These penalties are always written in the contract so that there aren't any surprises. Make sure to read through the contract so you don't miss anything important. 

Lastly, if you're looking to save money by leasing a car, don't expect to be in it for the long run. Leasing cars over years and years will exceed the cost of outright purchasing a new or used vehicle. Remember that your credit score needs to be pretty good to be accepted into a car lease.

Difference Between Leasing a Car and Buying a Car

The most significant difference between leasing and buying a car is whether you own the vehicle you drive. Just like with financing a car, the dealership holds on to the car title. However, with financing, you get the title once you make the final payment. You have the car's equity and can make money if and when you decide to sell the vehicle. 

Buying a car incurs a lot more costs and paperwork, especially if you finance. You may need to get a loan, which requires a witness and a solid credit score. Leasing and buying a car each has its advantages and disadvantages. The better option is usually up to the customer and their needs. 

What to Consider Before Leasing a Car

We outlined the essential details of a car lease, but there are a few things you need to consider before saying yes to leasing. 

  • Think of a car lease as you're paying to use the vehicle, not own it. Treat the car as a rental - with care. Keep the mileage cap and any other policies in your contract in mind as you use the vehicle. 
  • Consider long-term expenses. Are you planning to lease cars for many years to come? It will cost more than buying a car. But if you love driving new cars every few years, the extra cost may be worth it.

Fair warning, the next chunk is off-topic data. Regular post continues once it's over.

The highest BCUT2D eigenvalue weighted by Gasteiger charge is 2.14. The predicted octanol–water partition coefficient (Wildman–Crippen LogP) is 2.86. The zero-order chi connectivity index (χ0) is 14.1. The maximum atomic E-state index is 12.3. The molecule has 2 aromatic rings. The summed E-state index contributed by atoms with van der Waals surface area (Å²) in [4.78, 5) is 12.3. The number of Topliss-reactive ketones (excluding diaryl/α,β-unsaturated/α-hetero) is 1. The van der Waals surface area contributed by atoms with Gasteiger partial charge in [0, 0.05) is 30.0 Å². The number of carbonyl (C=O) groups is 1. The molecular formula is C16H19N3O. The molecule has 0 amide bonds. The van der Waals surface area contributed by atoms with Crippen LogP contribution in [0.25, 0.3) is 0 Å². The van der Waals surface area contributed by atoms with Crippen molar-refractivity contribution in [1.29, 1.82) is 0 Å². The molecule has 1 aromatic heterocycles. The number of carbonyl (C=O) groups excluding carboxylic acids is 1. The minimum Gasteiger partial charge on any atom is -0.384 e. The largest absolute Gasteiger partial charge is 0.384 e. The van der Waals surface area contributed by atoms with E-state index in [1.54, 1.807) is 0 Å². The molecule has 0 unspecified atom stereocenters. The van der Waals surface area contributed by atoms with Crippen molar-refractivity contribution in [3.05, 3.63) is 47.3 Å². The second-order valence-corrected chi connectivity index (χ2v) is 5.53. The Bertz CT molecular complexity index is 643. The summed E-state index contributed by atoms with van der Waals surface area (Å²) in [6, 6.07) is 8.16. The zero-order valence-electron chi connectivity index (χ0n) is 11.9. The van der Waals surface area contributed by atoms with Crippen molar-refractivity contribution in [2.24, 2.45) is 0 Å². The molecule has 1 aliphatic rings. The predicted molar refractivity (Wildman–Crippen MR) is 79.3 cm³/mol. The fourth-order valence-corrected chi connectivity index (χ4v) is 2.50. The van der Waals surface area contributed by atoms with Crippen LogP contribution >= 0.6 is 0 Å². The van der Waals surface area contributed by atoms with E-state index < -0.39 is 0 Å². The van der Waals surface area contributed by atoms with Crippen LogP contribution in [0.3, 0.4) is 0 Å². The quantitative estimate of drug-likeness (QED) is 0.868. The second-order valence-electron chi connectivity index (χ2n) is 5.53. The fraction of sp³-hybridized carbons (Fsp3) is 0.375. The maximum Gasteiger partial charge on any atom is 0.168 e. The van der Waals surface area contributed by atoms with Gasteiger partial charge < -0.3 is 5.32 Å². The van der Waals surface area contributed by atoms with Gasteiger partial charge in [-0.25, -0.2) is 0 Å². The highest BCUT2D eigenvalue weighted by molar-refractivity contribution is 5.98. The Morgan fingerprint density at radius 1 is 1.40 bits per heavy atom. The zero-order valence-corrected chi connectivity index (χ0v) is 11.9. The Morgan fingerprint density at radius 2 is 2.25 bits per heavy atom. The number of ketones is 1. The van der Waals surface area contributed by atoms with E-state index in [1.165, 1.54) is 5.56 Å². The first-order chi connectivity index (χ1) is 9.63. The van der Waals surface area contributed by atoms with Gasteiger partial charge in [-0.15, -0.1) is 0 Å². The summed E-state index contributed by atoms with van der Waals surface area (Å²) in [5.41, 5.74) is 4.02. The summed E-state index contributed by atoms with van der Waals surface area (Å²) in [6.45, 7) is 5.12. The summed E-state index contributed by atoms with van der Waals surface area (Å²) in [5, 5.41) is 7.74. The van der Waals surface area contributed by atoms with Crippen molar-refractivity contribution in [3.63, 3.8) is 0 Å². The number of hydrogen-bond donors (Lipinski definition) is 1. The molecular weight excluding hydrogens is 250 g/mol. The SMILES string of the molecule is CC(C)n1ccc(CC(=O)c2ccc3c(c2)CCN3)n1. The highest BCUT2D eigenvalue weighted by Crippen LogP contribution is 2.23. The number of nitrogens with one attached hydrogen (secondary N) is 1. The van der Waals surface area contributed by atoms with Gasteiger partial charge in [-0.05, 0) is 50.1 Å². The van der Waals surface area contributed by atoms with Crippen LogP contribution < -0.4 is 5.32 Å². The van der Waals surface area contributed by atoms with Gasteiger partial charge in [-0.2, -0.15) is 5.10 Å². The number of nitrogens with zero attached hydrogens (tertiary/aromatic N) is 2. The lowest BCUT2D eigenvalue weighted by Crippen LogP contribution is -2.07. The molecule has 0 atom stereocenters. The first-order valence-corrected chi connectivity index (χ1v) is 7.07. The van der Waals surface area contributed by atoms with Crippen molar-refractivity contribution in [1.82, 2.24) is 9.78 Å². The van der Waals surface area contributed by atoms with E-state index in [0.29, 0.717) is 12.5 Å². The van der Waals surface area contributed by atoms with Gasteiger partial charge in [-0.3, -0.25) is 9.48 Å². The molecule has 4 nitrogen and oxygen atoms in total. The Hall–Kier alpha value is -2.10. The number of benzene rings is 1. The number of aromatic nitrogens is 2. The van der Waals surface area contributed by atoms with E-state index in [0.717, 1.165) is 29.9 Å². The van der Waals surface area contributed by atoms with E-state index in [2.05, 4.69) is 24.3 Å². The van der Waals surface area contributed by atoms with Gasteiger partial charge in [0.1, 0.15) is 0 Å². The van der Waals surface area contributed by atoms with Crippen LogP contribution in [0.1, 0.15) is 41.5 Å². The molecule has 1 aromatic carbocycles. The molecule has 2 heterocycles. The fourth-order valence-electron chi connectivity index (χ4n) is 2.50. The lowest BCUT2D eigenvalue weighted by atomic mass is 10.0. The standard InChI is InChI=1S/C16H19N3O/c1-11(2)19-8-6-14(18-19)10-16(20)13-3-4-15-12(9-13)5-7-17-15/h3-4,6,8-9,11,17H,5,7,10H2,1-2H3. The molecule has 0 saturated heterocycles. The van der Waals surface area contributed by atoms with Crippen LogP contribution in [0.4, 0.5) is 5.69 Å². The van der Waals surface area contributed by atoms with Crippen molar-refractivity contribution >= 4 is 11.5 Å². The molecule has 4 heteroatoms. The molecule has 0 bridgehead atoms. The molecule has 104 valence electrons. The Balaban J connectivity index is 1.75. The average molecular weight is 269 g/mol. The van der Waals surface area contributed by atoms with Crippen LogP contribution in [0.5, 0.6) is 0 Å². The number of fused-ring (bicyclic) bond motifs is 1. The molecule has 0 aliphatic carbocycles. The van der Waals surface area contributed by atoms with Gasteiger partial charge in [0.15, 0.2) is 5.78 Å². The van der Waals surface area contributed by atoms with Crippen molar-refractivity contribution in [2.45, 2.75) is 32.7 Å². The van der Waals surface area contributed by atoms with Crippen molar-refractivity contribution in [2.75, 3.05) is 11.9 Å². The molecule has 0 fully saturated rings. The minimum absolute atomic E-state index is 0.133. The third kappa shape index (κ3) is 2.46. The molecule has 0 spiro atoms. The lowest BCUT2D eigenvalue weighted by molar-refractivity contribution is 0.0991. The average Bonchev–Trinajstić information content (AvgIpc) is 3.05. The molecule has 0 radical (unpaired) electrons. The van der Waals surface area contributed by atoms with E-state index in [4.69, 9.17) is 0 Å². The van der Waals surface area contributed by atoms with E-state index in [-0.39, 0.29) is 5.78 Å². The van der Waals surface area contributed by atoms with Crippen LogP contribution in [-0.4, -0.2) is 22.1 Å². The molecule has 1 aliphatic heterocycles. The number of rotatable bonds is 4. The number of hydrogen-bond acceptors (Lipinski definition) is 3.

• Keep credit score in mind. Dealerships only approve car leases with customers who have good credit scores (usually above 660). If yours isn't quite there yet, work to improve it. 
  • Form a budget. A car lease incurs a regular monthly payment, adding on to bills that you already have. Consider the cars you're looking to lease, how much they cost and make sure you can afford them.

Can You Negotiate the Price?

Negotiation isn't just an opportunity with a car lease, but it's often expected - especially if you have an outstanding credit score. Negotiating a lease helps drive down capitalized costs and reduces small fees. If you negotiate correctly, you can eliminate costs, including document fees and tire fees. 

You can negotiate some parts of a car lease, but not everything. Know which ones you can get the best deal on, and focus on them. These are the most significant negotiable aspects of a lease: 

  • Capitalized Cost: You should be paying the current sales price of the vehicle. Find cars with the lowest capitalized cost, and research to find the average sales price. 
  • Interest Rate: If you have a great credit score, you can work with the dealership to get a better interest rate.
  • Buyout Price: This piece of a car lease is only essential if you plan on buying the car at the end of the contract. Negotiate the resale value upon signing the contract to save money later. 
  • Mileage Cap: Figure out your yearly mileage and use it to negotiate a higher cap if need be. You can also use it to reduce mileage charges if you exceed the limit. 
  • Trade-In Value: Trading in a car to help pay for your new lease? Negotiate the highest value you can for your vehicle. If the dealer isn't giving you enough, consider selling the car yourself. 
  • Cap Cost Reduction: Find the best car lease deal you can find for your ideal vehicle and negotiate the highest value for a trade-in to get the best cap cost reduction possible. 

Is Leasing a Car Right for You?

Leasing a car isn't for everyone. Customers who have trouble keeping a vehicle in good condition or who drive a lot will have better luck and save more money in the long run by buying or financing a car. 

In terms of money, leasing is ideal if you don't have the money to buy a car or are looking to drive one you typically wouldn't afford. It's also a great way to drive new cars every few years, either to find what you like or to change things up now and then. 

Upon return, the dealer will inspect every detail of the car before setting you free of the contract. If you can take care of your vehicle and do your best to avoid scratches, spills, or other damage, a car lease is right for you.